Here, Thalle/Nicholson argued, among other things, that its failure to be registered in SAM at the time it submitted its proposal cannot form the rational basis of the agency’s determination that it was ineligible for award of the contract. The court did not bite and found that the record showed that the agency reasonably determined that Thalle/Nicholson’s proposal was ineligible because the company was not registered in SAM at the time of proposal submission, as required under FAR 52.204-7. Accordingly, the court concluded that because Thalle/Nicholson was not in compliance with the SAM registration requirements under FAR 52.204-7, the agency’s decision that the company was ineligible for award was rational. In so doing, the court cited Judge Holte’s decision in CGS-ASP Sec., JV, LLC v. United States.

Beyond that initial argument, the court was likewise unpersuaded at Thalle/Nicholson’s attempts at framing the issue as one of responsibility not responsiveness and its argument regarding the propriety of the agency’s discussions. Notably, the court also determined that had the agency allowed Thalle/Nicholson to remain in the competition by registering in SAM after it submitted its proposal, it would have constituted a waiver of the requirement under FAR 52.204-7 that an offeror be registered in SAM prior to submitting its bid. The court was “not aware of any legal basis” for granting such a waiver and ultimately found that doing so “would allow an agency to waive a FAR provision with mandatory language without pursuing the FAR's mandatory procedures when agencies seek to deviate from the FAR.”


The CGS and Thalle/Nicholson protest decisions serve as important lessons to contractors, especially those forming joint ventures. Depending on the solicitation terms, it may not enough for the members of a joint venture to be registered in SAM because as demonstrated by the protests, the joint venture itself, as the offeror, may need be registered in SAM prior to proposal submission.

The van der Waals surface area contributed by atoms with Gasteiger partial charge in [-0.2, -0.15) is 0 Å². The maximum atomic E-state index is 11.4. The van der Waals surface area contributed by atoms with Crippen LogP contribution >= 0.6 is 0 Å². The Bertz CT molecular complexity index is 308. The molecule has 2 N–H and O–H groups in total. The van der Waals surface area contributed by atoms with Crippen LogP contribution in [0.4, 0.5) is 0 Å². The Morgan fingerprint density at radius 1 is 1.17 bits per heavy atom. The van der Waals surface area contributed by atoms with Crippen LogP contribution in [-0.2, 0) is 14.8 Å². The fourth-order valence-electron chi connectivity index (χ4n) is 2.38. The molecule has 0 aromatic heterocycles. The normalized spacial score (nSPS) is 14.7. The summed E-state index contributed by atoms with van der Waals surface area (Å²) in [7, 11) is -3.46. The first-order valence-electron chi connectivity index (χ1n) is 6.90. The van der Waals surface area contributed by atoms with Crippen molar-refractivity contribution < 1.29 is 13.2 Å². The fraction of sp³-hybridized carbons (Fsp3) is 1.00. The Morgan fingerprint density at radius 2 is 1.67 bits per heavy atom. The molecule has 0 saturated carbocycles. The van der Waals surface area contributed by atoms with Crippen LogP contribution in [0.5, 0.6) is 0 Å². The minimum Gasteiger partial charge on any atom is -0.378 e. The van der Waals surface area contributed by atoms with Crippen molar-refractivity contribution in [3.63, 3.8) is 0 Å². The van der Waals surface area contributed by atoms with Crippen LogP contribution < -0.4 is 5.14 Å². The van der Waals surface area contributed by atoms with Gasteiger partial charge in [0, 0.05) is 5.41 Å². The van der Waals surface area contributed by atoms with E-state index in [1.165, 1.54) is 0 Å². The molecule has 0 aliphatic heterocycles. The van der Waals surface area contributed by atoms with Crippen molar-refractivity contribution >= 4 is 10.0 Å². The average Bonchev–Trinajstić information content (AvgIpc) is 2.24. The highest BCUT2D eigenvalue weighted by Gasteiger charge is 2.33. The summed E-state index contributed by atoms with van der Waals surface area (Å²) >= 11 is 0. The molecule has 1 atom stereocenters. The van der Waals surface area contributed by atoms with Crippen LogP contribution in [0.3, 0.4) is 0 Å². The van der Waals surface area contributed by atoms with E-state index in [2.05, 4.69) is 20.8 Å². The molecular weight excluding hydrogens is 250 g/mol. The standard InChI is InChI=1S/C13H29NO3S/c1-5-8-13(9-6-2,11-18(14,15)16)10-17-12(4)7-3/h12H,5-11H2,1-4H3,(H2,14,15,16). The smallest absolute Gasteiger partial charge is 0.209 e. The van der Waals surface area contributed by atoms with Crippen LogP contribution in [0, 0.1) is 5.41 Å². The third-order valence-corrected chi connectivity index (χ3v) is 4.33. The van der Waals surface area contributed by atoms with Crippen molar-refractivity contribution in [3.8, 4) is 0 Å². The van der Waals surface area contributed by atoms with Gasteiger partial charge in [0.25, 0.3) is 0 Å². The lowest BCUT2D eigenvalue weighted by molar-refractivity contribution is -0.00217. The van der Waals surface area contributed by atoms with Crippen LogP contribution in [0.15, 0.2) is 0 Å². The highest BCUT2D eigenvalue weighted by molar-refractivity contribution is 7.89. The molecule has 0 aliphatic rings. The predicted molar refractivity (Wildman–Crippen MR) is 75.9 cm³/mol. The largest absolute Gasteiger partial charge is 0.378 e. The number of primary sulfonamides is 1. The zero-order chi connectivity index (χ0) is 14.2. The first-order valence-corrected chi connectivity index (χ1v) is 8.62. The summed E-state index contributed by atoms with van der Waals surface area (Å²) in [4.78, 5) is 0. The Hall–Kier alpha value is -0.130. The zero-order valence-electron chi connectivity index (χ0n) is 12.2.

Further, these cases also show that not only must joint ventures take a close look at their timelines, including when to form a company so as to start the SAM registration process as soon as possible. Joint venture offerors also must scrutinize the solicitation language, review whether any more lenient alternates to FAR 52.204-7 are in the solicitation (and, if not, consider asking the agency to extend the proposal due date or for similar relief), and should not rely on arguments that SAM registrations are a clerical or responsibility matter that can be cured prior to award or that GSA or that any other agency involved in the SAM registration process is responsible for facilitating the completion of a SAM registration.

Finally, as these protests show, COFC (and GAO) will ordinarily review such matters as a substantive solicitation requirement which cannot be relaxed, waived, or cured and, therefore, joint venture offerors must pay careful attention to these now far more significant considerations in forming their joint ventures and preparing their proposals.